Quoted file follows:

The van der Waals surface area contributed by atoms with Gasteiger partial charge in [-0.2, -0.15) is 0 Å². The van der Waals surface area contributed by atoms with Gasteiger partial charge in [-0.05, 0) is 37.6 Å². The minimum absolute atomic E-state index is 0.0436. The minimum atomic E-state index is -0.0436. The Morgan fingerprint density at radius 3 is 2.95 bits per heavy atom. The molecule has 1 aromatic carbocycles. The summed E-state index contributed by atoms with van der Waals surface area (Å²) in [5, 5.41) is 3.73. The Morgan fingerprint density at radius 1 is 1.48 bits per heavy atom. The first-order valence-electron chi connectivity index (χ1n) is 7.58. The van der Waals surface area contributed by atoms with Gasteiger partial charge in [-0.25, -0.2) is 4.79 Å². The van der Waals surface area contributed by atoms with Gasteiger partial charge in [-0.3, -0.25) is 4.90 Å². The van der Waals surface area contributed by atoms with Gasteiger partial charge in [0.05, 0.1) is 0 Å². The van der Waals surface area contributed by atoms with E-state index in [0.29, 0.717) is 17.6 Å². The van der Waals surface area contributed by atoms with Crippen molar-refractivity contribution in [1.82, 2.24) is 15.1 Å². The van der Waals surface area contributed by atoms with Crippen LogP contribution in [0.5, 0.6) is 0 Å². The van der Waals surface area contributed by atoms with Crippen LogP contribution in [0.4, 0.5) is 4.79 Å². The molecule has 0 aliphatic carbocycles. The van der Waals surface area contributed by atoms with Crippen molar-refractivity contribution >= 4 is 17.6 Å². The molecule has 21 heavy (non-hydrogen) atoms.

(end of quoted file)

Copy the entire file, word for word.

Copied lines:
The van der Waals surface area contributed by atoms with Gasteiger partial charge in [-0.2, -0.15) is 0 Å². The van der Waals surface area contributed by atoms with Gasteiger partial charge in [-0.05, 0) is 37.6 Å². The minimum absolute atomic E-state index is 0.0436. The minimum atomic E-state index is -0.0436. The Morgan fingerprint density at radius 3 is 2.95 bits per heavy atom. The molecule has 1 aromatic carbocycles. The summed E-state index contributed by atoms with van der Waals surface area (Å²) in [5, 5.41) is 3.73. The Morgan fingerprint density at radius 1 is 1.48 bits per heavy atom. The first-order valence-electron chi connectivity index (χ1n) is 7.58. The van der Waals surface area contributed by atoms with Gasteiger partial charge in [-0.25, -0.2) is 4.79 Å². The van der Waals surface area contributed by atoms with Gasteiger partial charge in [-0.3, -0.25) is 4.90 Å². The van der Waals surface area contributed by atoms with Gasteiger partial charge in [0.05, 0.1) is 0 Å². The van der Waals surface area contributed by atoms with E-state index in [0.29, 0.717) is 17.6 Å². The van der Waals surface area contributed by atoms with Crippen molar-refractivity contribution in [1.82, 2.24) is 15.1 Å². The van der Waals surface area contributed by atoms with Crippen LogP contribution in [0.5, 0.6) is 0 Å². The van der Waals surface area contributed by atoms with Crippen LogP contribution in [0.4, 0.5) is 4.79 Å². The molecule has 0 aliphatic carbocycles. The van der Waals surface area contributed by atoms with Crippen molar-refractivity contribution >= 4 is 17.6 Å². The molecule has 21 heavy (non-hydrogen) atoms.